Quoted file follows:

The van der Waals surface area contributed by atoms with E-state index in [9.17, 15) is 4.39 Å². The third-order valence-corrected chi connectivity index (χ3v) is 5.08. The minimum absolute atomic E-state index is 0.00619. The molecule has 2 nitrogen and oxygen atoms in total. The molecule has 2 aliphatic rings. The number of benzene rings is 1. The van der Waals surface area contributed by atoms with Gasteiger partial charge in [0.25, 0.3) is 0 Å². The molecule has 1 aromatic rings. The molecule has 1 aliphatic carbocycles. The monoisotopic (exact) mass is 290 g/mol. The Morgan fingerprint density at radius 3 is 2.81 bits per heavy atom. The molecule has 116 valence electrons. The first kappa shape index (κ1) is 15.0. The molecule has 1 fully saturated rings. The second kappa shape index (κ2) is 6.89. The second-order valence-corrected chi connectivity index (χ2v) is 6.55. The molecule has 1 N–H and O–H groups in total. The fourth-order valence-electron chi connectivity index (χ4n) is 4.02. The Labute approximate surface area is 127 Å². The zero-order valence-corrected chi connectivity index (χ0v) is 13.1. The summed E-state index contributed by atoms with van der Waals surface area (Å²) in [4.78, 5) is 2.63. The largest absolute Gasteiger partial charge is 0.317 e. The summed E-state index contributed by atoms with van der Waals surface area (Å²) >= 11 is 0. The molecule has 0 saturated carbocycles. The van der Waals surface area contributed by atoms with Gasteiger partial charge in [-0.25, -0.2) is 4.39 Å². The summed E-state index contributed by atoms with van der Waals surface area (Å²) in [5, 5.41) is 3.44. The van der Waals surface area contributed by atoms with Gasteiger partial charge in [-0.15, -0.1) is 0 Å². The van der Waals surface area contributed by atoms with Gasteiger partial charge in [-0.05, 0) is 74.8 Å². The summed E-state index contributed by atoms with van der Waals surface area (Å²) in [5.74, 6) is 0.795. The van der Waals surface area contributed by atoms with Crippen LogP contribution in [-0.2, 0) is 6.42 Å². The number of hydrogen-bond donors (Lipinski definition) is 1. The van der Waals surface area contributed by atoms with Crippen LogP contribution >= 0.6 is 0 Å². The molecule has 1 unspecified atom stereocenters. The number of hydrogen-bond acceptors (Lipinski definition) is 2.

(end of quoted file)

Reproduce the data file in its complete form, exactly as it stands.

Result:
The van der Waals surface area contributed by atoms with E-state index in [9.17, 15) is 4.39 Å². The third-order valence-corrected chi connectivity index (χ3v) is 5.08. The minimum absolute atomic E-state index is 0.00619. The molecule has 2 nitrogen and oxygen atoms in total. The molecule has 2 aliphatic rings. The number of benzene rings is 1. The van der Waals surface area contributed by atoms with Gasteiger partial charge in [0.25, 0.3) is 0 Å². The molecule has 1 aromatic rings. The molecule has 1 aliphatic carbocycles. The monoisotopic (exact) mass is 290 g/mol. The Morgan fingerprint density at radius 3 is 2.81 bits per heavy atom. The molecule has 116 valence electrons. The first kappa shape index (κ1) is 15.0. The molecule has 1 fully saturated rings. The second kappa shape index (κ2) is 6.89. The second-order valence-corrected chi connectivity index (χ2v) is 6.55. The molecule has 1 N–H and O–H groups in total. The fourth-order valence-electron chi connectivity index (χ4n) is 4.02. The Labute approximate surface area is 127 Å². The zero-order valence-corrected chi connectivity index (χ0v) is 13.1. The summed E-state index contributed by atoms with van der Waals surface area (Å²) in [4.78, 5) is 2.63. The largest absolute Gasteiger partial charge is 0.317 e. The summed E-state index contributed by atoms with van der Waals surface area (Å²) >= 11 is 0. The molecule has 0 saturated carbocycles. The van der Waals surface area contributed by atoms with Gasteiger partial charge in [-0.25, -0.2) is 4.39 Å². The summed E-state index contributed by atoms with van der Waals surface area (Å²) in [5, 5.41) is 3.44. The van der Waals surface area contributed by atoms with Gasteiger partial charge in [-0.15, -0.1) is 0 Å². The van der Waals surface area contributed by atoms with Gasteiger partial charge in [-0.05, 0) is 74.8 Å². The summed E-state index contributed by atoms with van der Waals surface area (Å²) in [5.74, 6) is 0.795. The van der Waals surface area contributed by atoms with Crippen LogP contribution in [-0.2, 0) is 6.42 Å². The number of hydrogen-bond donors (Lipinski definition) is 1. The van der Waals surface area contributed by atoms with Crippen LogP contribution >= 0.6 is 0 Å². The molecule has 1 unspecified atom stereocenters. The number of hydrogen-bond acceptors (Lipinski definition) is 2.